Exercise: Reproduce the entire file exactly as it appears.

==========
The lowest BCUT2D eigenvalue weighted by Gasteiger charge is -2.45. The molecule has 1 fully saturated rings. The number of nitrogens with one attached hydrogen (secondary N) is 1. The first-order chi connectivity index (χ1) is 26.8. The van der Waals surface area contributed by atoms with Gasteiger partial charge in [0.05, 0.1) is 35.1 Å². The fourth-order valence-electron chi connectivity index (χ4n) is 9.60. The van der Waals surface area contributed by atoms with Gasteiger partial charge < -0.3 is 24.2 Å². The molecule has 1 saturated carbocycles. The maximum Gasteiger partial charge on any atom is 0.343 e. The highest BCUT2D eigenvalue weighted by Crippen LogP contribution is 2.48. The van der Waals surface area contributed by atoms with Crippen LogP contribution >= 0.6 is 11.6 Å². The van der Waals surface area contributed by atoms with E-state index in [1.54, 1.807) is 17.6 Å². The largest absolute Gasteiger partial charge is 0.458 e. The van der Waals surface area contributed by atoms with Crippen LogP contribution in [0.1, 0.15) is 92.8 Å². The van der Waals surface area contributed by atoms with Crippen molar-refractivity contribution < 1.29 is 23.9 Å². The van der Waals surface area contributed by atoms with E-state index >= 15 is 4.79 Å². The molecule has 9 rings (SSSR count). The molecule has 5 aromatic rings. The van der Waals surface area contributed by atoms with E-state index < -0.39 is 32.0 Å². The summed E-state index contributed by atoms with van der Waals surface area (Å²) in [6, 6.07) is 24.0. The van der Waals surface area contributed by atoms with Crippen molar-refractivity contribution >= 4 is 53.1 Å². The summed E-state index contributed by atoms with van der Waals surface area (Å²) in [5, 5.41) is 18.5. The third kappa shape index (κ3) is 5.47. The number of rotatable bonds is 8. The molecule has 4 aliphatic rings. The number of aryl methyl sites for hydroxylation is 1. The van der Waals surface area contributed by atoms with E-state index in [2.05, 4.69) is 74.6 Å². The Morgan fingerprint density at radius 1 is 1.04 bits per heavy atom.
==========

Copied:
The lowest BCUT2D eigenvalue weighted by Gasteiger charge is -2.45. The molecule has 1 fully saturated rings. The number of nitrogens with one attached hydrogen (secondary N) is 1. The first-order chi connectivity index (χ1) is 26.8. The van der Waals surface area contributed by atoms with Gasteiger partial charge in [0.05, 0.1) is 35.1 Å². The fourth-order valence-electron chi connectivity index (χ4n) is 9.60. The van der Waals surface area contributed by atoms with Gasteiger partial charge < -0.3 is 24.2 Å². The molecule has 1 saturated carbocycles. The maximum Gasteiger partial charge on any atom is 0.343 e. The highest BCUT2D eigenvalue weighted by Crippen LogP contribution is 2.48. The van der Waals surface area contributed by atoms with Crippen LogP contribution >= 0.6 is 11.6 Å². The van der Waals surface area contributed by atoms with E-state index in [1.54, 1.807) is 17.6 Å². The largest absolute Gasteiger partial charge is 0.458 e. The van der Waals surface area contributed by atoms with Crippen LogP contribution in [0.1, 0.15) is 92.8 Å². The van der Waals surface area contributed by atoms with Crippen molar-refractivity contribution < 1.29 is 23.9 Å². The van der Waals surface area contributed by atoms with E-state index >= 15 is 4.79 Å². The molecule has 9 rings (SSSR count). The molecule has 5 aromatic rings. The van der Waals surface area contributed by atoms with E-state index < -0.39 is 32.0 Å². The summed E-state index contributed by atoms with van der Waals surface area (Å²) in [6, 6.07) is 24.0. The van der Waals surface area contributed by atoms with Crippen molar-refractivity contribution >= 4 is 53.1 Å². The summed E-state index contributed by atoms with van der Waals surface area (Å²) in [5, 5.41) is 18.5. The third kappa shape index (κ3) is 5.47. The number of rotatable bonds is 8. The molecule has 4 aliphatic rings. The number of aryl methyl sites for hydroxylation is 1. The van der Waals surface area contributed by atoms with E-state index in [2.05, 4.69) is 74.6 Å². The Morgan fingerprint density at radius 1 is 1.04 bits per heavy atom.